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Making Money Making Space: Creating space to move from good to great


One of the wonderful realities and paradoxes about being a piano teacher in 2017 is that a good idea is only one click away. The proliferation of good piano teaching ideas and the increased connectivity that we have through email, social media groups, and websites means that there is never a lack of creative ideas, games, and teaching techniques. A...

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Studios are not just in living rooms anymore


Sometimes the world brings people into your life who ignite your energy and restore your passion for teaching. Last February, on a sunny morning in Austin, Texas, last February, I met two such individuals, Wendy Kuo and Klondike Steadman, the executive directors and owners of The Orpheus Academy, a music school with 410 students employing more than...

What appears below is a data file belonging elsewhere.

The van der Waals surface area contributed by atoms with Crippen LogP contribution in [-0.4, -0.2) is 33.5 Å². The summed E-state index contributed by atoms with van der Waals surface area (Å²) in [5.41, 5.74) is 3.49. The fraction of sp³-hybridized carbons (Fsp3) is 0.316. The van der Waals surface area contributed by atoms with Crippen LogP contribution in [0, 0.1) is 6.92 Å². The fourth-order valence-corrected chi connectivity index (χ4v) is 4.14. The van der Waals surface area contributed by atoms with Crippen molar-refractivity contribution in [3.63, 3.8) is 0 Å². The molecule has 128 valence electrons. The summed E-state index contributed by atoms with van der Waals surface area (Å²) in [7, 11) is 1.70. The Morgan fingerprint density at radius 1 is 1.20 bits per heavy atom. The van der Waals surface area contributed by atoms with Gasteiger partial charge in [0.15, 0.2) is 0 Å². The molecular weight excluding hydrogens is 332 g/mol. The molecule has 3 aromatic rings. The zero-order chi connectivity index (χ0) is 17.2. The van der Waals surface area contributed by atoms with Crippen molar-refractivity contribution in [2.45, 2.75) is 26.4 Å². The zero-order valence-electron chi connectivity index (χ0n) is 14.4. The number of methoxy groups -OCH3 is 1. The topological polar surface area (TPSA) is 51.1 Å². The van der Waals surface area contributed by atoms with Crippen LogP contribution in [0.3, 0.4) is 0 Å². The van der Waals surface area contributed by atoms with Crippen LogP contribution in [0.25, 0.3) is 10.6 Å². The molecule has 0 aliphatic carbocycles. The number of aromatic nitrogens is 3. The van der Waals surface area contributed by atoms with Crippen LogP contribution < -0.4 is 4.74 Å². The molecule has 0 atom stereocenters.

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Reflections on music's life lessons

I imagine that, in one way or another, you are caught up in the drama of politics these days. My feelings have been impassioned and vocal around the proposed elimination of the National Endowment for the Arts (NEA) and the National Endowment for the Humanities (NEH). It is not unusual for me to write when my sensitivities feel challenged, as is cur...

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How to get paid on time

If you have successfully moved from a per-lesson payment system to a tuition-based structure,1 you may still be left with the challenge of parents paying on time. There are many ways to tackle this issue, so choose what works best for your business.   Prepay in full The most effective means of ensuring that payments come to you on time is prep...